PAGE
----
Philadelphia, PA (Sports Network) - At least they know when the anvil will
drop on their heads.
It will be two weeks from yesterday when more than a few NFL teams decide
they've had enough with their current coach and his regime and will make a
Undoubtedly, Dec. 31 will be "Monday, Bloody, Monday" across the NFL Nation.
(And, I apologize for the incorrect U2 song reference, but it just kind of
It's the same story the day after every regular season ends. The names and
teams change, but the press conference is always the same as some team exec
will say: "We're just looking for a change in direction."
The big question is how many teams will make the change?
You could make an argument that 11 current coaches could be ex-coaches in less
than two weeks. Now, that number is likely too high, and the argument to axe
some of these guys is flimsy, but does anything an NFL owner does when his
team is struggling truly surprise you?
And what if that's the case? The league only has 32 teams and over a third of
the coaches could be gone? Wow.
Let's take a look at the "could be" unlucky 11 in order of who is in the most
Andy Reid, Philadelphia Eagles: The longest tenured coach in the league
probably already has his bags packed. After his team went 8-8 last year, owner
Jeff Lurie said his Eagles had to make marked improvement in order for Reid to
keep his job. The Birds haven't done that, meaning Reid will go. For his sake,
he won't be unemployed long and will be back on an NFL sideline in 2013.
Norv Turner, San Diego Chargers: Every year the Chargers are picked to be a
Super Bowl contender and every year they're not. Same story this year. It's
time for a change. Look for Reid to replace Turner.
Ron Rivera, Carolina Panthers. You have to feel badly for Rivera considering
this is only his second season in charge, but impatience is part of the NFL.
This team, and Rivera, needed Cam Newtown to take a big step and the defense
to improve. Those things didn't happen.
Pat Shurmur, Cleveland Browns: Like Rivera, Shurmur is only in his second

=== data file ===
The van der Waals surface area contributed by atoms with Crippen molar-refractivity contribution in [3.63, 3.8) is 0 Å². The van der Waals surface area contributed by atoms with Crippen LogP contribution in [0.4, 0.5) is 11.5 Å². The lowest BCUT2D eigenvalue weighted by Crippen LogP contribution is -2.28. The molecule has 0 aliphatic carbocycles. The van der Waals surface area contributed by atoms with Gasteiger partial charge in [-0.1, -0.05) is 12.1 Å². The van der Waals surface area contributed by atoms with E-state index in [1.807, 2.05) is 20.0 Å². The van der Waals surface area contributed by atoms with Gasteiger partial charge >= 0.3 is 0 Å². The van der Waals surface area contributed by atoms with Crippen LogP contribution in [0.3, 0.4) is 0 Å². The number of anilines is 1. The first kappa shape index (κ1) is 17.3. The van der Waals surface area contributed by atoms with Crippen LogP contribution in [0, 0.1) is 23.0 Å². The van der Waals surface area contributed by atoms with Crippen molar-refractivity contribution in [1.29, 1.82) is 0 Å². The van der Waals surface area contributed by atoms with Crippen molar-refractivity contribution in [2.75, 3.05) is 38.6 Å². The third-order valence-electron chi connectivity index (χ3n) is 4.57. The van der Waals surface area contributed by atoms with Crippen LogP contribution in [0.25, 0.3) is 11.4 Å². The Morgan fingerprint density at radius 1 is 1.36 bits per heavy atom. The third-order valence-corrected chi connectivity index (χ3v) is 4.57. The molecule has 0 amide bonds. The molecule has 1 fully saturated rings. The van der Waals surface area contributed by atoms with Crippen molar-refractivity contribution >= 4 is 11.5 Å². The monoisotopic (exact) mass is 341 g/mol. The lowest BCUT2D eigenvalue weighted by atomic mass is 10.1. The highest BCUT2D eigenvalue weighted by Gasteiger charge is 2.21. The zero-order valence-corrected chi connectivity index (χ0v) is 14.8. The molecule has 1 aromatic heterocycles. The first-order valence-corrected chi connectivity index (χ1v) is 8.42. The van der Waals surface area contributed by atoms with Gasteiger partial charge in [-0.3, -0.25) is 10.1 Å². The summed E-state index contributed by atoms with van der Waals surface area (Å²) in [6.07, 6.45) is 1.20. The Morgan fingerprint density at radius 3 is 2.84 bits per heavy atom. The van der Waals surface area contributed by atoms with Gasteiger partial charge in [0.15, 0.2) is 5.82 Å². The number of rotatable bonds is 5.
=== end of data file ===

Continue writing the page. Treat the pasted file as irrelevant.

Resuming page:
season, but the team was sold in October and the house will be cleaned.
Cleveland has a ton of talented rookies that Shurmur won't have a chance to
Ken Whisenhunt, Arizona Cardinals: The Cards jumped out to a 4-0 start and
just went in the dumper. Quarterback injuries and dissension will do
Mike Munchak, Tennessee Titans: Munchak may be the third guy with only two
seasons in charge to be told to collect his things. If this happens, it would
be just amazing to see another short termer let go so soon.
Rex Ryan, New York Jets: Ryan is a breath of fresh air because he speaks his
mind in a league full of coaches that don't. But all of his bluster, plus a
bevy of problems in New York could spell the end.
Chan Gailey, Buffalo Bills: He's only had three seasons at the helm, and I
don't think he'll go, but stranger things have happened in the coaching
Mike Mularkey, Jacksonville Jaguars: This is his first season and it might be
his last. If that's the case, and I hope it's not, the guys who brought him in
should also follow him out the door.
Jim Schwartz, Detroit Lions: A lot was expected of the Lions this season and
they didn't deliver. Will that mean the end for Schwartz? It shouldn't, but.
Romeo Crennel, Kansas City Chiefs: Crennnel is a good coach in his first year
with a bad team. Add in the tragedy with the recent shootings and Crennel has
to return, no questions asked.
OK, with all of these vacancies, who do teams find to fill them? Jon Gruden
can't go everywhere, so all of you assistants, and college coaches, get your
resumes ready fast.
Drew Markol has been a sports writer and columnist for several Philadelphia-
area newspapers for over 25 years.
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